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(Unless stated otherwise, all text & pictures are © Lee Labuschagne, all rights reserved.)

Thursday, October 7, 2010

1+1+1 for 365 day 37: A brilliant answer to all those self-help books about becoming successful

"To Quin-Xiang-Yi who in 1846 was given the title 'distinguished failure' in recognition of his 20 years spent failing the Chinese Civil Service entrance exams.  Buoyed up by this honour he went on to failed several times more." - Dedication of "The Return of Heroic Failures" by Stephen Pile.

The Book of Heroic Failures - (subtitled The Official Handbook of the Not Terribly Good Club of Great Britain) and The Return of Heroic Failures by Stephen Pile

So I'm breaking a rule (an appropriate failure) and talking about more than one book. But these two really go together and very sadly are both out of print, although available as second-hand copies from various sellers.  Thus sadly I don't expect a rush of people to book stores to try and acquire a copy.

But if ever a duo books caused belly-aching, tears-inducing, raucous laughter then these are the ones.   When Stephen Pile first published The Book of Heroic Failures in 1979, it became a runaway bestseller (thus failing at failing!) for good reason.   It was followed by The Return of Heroic Failures in 1988 and promptly  became yet another one of those books that you borrowed from a friend and found hard to return.

To illustrate that last statement, my copy of  The Book of Heroic Failures disappeared into that black hole created by trusted friends who 'will definitely return stuff', whereas the copy of The Return of Heroic on my bookshelf does not actually belong to me, but to a friend, as her name written on the inside cover clearly attests. 

So I guess if you have not read one or both of these or want to read it again but you don't own a copy (or someone failed to return it or something), your only choice would be to go through a friend's library and smuggle theirs out.  But make a point of giving it back it, please, otherwise I get blamed for instigating such a heinous crime.  Or check at E-Bay and second-hand booksellers and Amazon and others.

These collections of real-life anecdotes of things that people did and succeeded to do all wrong, are better than a visit to a shrink and at the same time will make your own recollections of locking yourself out of your house or turning up at a smart social event on the wrong date seem like nothing at all.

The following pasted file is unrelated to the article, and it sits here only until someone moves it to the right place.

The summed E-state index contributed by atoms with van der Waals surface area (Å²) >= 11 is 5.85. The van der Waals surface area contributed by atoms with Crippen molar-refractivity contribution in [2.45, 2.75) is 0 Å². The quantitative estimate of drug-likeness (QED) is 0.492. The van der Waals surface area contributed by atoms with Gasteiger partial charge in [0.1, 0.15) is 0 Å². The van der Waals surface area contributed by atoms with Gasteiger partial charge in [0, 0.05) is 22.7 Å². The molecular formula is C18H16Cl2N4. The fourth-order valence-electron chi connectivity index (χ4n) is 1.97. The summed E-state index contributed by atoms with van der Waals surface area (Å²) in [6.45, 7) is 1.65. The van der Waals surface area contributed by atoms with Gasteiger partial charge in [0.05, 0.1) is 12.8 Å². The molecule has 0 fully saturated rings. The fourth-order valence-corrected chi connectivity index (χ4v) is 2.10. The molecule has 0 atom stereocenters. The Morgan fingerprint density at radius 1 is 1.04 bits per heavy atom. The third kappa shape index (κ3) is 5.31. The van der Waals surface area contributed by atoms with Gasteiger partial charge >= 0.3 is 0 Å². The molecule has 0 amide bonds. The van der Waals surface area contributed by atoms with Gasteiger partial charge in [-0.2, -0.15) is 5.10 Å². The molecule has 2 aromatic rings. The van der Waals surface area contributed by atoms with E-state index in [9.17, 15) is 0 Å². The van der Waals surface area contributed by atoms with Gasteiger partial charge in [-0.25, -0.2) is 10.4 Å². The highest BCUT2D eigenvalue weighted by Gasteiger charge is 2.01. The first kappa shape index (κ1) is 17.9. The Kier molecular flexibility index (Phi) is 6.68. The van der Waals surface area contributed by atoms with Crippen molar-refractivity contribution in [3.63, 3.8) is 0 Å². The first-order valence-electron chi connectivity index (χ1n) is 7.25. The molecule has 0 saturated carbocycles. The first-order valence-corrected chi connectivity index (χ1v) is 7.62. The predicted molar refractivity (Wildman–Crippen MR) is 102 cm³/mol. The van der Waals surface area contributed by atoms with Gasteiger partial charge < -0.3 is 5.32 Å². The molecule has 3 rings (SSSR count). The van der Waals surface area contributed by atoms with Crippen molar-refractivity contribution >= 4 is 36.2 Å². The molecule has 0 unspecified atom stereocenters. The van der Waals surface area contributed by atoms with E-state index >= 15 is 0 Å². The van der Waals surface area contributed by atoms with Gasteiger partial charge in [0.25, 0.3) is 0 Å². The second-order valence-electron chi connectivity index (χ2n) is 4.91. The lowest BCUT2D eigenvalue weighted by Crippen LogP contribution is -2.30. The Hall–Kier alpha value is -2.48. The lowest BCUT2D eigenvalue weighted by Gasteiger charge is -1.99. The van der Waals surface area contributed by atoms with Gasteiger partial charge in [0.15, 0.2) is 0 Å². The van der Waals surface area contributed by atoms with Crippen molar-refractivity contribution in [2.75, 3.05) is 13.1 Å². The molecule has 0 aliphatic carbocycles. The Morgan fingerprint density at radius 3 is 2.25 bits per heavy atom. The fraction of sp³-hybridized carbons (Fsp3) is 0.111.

For those who will nevertheless tragically yet heroically fail to obtain a copy, here is a little taste of what  you are missing (from the introduction to The Return of Heroic Failures):

"You have all by now lost your copies of The Book of Heroic Failures and some of you have gone to even further lengths and not read it at all. Perhaps I should start by reminding everyone that it was a heartfelt counterblast to the all-pervading success ethic in Western Culture..."

Ans here is something I found on Wikipedia:

"The original edition included an application to become a member of the Not Terribly Good Club of Great Britain; however, this was taken out in later editions because the club received over 30,000 applications and closed on the grounds that it was 'a failure as a failure.' The American version of the book was misprinted by the publishers, who left out half the introduction. As a consequence, later versions of the book came out with an erratum slip longer than the entire introduction."

I really, really wish someone would organise a reprint of the original (not the watered-down, shortened version that was later published as reading matter to encourage kids to read). 

But until now every publisher has failed miserably.


One of my favourite photographic themes is that of windows and doors.  This one heroically fails at its original purpose.


  1. May I borrow your borrowed copy?


  2. Haha I would have to check with my friend Sarie - she's visiting at the end of November and may want to borrow it back.

    It also depends on whether you are one of those people who can be trusted to keep it safe but own up at some stage. My original "Book of Heroic Failures" has clearly gone the way of no-returns so whereas it passes on the test of failure to return, I'll hate to pass on something as valuable as this bit of fun to someone who will do the same with a borrowed book:)

    Unless your "S" actually stands for Sarie - in which case I am in trouble with you anyway *chuckle* for keeping it this long - at least 2 years since my last visit to Pretoria :)

  3. Entertaining read, Lee, and I love the failed window project photo! J

  4. Hi Jacquie,

    I plan to use more of my "windows" photographs - need to dig some of them up that comE from all over Europe and so on. But I have taken quite a few recently and will continue taking more. I've had visions of a book of pictures of those with verse. One never knows, I might even get around to it...

  5. Lee 'your' book and failed failures reminds me of a similar failure. I collect, inter alia, dictionaries. I had a gem - "The Dictionary of Embarassing Situations" which tightened the tummy muscles, it was that funny. I lent it to a 'friend' ...


  6. Wow, I really want to read that book, but I'm afraid what might happen if I borrow 'your' copy... ;)



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